Directed By: Sergio Corbucci
Starring: Franco Nero, José Bódalo, Loredana Nusciak
Tag line: "The movie that spawned a genre"
Trivia: The film spawned hundreds of unofficial sequels
The title character of Sergio Corbucci’s 1966 film, Django, is, by all appearances, your typical spaghetti western hero: a man quick with a gun who's also short on conversation. In fact, the only thing that sets him apart from his peers is his traveling companion, which happens to be a coffin. As the opening titles play out against the film's awesome title song, we watch Django drag this coffin through the mud and up a steep hill. It's a hell of a way to kick off a movie, and Django is one hell of a movie!!
Within moments of his arrival in a Mexican border town, Django finds himself caught in the middle of an ongoing feud between two murderous mobs. On one side are the local Mexican bandits, led by the ruthless General Hugo Rodriguez (José Bódalo), and on the other, a crew of American Confederate soldiers under the command of Major Jackson (Eduardo Fajardo). As is the case with most such feuds, their battles occur in the center of town, injuring innocent people who get caught in the crossffire. What neither side counted on, however, was Django, whose blazing guns show no favorites and take no sides.
Though silent most of the time, Django does occasionally let his guard down, and when he does, his attitude can best be described as hostile. But then, he's going up against some real lowlifes in this town. In fact, Django gives us not one, but two strong adversaries, the first of whom is Major Jackson, a bigoted Confederate Army officer with a deep hatred for all Mexicans. His first showdown with Django occurs in the town saloon, where the Major and his men question the gunslinger about his role in the killing of five of Jackson’s men. Django did, indeed, gun these men down, and before the Major can react, our hero draws and finishes off a few more. General Rodriguez is every bit as brutal as his American counterpart, and even cuts the ear off a man he believes is working against him. At the outset, Django and Rodriguez appear to be friends, but friendships like theirs aren’t destined to last very long.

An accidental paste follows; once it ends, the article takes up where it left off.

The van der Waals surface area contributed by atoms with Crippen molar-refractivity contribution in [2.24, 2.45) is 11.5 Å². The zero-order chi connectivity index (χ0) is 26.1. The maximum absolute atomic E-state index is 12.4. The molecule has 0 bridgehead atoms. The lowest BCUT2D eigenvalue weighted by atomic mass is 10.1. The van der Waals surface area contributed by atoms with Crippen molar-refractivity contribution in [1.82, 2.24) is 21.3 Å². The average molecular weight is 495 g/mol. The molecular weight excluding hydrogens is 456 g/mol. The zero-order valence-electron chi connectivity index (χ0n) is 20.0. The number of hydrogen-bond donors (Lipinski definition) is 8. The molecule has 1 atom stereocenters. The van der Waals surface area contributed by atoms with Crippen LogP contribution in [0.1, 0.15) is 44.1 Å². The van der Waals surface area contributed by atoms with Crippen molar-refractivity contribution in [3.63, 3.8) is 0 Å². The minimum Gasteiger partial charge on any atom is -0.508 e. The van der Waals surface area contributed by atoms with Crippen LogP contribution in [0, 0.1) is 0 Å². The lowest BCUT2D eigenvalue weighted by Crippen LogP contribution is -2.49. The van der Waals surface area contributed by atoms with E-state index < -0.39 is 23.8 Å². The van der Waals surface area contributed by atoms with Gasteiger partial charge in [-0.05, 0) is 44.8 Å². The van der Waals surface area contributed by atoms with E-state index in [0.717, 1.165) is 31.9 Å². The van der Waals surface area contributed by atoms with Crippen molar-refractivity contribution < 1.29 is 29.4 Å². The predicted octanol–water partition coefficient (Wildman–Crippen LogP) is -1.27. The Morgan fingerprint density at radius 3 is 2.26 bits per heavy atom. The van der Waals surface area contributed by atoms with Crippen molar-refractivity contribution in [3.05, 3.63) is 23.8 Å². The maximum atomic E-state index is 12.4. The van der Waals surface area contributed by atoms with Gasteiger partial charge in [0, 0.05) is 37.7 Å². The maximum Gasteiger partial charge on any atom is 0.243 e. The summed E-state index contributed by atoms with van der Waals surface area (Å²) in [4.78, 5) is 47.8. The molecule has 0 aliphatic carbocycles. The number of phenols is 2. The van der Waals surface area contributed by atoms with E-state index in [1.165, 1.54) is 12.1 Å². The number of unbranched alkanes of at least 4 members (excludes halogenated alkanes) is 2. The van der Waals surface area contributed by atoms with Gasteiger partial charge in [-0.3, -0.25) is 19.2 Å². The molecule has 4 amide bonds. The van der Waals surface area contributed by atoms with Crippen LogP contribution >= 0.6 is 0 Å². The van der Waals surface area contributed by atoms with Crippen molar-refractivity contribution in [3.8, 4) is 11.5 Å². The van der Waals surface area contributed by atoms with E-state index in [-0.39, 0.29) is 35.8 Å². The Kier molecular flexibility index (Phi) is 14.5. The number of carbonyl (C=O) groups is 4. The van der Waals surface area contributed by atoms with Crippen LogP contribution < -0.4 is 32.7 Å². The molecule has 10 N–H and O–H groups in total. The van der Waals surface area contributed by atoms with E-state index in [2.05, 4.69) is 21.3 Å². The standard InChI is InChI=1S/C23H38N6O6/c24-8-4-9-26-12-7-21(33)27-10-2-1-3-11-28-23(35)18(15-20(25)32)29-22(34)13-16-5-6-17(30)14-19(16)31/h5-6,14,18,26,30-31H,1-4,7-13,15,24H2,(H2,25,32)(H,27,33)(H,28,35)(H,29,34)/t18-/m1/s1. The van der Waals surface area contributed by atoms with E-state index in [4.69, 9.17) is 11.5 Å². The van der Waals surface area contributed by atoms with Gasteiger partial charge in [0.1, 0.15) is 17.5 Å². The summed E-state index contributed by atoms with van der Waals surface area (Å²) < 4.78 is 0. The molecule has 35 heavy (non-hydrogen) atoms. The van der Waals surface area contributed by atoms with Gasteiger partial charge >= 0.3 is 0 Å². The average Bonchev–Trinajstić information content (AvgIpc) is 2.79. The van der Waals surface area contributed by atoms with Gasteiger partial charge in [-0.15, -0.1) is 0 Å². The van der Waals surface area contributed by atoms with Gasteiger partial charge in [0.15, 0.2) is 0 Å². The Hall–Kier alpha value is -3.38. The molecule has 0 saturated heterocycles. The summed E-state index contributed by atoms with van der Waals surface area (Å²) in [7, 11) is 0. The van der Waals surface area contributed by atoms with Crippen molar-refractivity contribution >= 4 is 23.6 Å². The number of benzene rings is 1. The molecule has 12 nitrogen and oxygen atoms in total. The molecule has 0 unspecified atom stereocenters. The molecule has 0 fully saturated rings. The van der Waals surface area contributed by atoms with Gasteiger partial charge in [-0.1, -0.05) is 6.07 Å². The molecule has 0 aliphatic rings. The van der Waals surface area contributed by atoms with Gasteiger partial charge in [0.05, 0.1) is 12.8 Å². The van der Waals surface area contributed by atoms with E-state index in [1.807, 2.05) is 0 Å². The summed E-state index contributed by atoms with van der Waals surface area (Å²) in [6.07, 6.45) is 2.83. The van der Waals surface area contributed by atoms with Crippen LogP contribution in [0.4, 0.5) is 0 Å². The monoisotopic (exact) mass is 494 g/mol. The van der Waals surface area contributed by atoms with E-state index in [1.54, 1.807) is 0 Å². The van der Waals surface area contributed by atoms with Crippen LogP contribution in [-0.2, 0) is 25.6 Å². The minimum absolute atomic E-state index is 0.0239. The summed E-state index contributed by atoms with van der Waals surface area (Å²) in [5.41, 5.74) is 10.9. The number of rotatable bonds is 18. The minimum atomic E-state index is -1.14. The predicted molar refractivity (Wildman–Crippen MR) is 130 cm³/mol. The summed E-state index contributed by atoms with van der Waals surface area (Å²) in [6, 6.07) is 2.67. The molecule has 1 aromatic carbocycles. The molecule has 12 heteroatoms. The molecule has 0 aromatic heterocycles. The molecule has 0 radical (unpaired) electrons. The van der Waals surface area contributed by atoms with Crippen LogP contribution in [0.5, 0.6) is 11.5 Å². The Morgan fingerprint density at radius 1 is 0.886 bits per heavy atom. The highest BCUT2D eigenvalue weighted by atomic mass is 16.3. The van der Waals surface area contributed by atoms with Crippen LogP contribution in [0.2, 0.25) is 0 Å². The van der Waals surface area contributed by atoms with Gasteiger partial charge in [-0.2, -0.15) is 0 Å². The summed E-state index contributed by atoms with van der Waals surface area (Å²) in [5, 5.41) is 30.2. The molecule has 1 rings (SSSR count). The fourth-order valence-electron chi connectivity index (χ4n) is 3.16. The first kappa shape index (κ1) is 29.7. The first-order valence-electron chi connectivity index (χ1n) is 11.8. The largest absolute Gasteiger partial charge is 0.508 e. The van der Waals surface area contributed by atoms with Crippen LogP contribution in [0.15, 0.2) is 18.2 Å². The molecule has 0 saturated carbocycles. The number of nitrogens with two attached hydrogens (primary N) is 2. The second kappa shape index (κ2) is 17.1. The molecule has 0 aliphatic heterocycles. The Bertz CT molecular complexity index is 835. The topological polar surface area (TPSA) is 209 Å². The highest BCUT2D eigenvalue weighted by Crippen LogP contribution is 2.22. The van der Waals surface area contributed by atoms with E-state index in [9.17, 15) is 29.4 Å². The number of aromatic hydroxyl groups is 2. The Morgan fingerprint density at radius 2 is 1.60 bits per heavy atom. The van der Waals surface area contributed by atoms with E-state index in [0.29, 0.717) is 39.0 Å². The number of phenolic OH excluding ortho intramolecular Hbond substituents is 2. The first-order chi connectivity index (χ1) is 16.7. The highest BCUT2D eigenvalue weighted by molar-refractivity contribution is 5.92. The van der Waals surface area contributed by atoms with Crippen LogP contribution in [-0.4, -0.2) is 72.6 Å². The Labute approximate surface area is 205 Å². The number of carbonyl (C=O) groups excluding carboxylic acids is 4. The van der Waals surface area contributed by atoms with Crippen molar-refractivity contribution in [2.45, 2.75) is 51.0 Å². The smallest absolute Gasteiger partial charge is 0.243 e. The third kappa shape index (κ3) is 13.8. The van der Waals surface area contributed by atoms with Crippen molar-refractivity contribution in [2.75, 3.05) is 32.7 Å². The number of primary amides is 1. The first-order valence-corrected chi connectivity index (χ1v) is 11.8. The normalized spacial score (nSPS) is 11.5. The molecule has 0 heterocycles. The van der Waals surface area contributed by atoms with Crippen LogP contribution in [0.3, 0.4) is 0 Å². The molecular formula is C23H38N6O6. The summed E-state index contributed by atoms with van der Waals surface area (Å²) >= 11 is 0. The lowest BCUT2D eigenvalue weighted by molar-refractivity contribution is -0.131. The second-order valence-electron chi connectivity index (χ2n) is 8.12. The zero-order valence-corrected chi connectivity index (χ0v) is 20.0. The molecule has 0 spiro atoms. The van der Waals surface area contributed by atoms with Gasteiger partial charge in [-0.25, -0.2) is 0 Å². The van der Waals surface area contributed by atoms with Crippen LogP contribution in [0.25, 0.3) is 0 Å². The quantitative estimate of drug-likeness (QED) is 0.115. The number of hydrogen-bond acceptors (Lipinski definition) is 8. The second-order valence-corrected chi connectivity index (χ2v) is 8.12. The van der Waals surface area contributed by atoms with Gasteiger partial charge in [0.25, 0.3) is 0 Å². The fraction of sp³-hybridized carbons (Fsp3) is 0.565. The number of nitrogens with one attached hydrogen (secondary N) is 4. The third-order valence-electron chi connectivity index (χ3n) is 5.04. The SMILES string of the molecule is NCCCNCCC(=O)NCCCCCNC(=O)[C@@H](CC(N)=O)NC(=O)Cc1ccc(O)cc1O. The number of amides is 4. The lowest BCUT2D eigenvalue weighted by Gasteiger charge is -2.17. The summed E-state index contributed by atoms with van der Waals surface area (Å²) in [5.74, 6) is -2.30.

Due to its excessive violence, Django was banned outright in many countries, and the MPAA refused to issue it a rating upon its release in the United States. With one or two exceptions, the violence in Django is tame by today's standards, yet what hasn’t dissipated with time is the film’s exhilarating style, heightened by a handful of incredible gunfights. With action and excitement aplenty, Django takes its rightful place as one of the best Spaghetti Westerns the genre has to offer.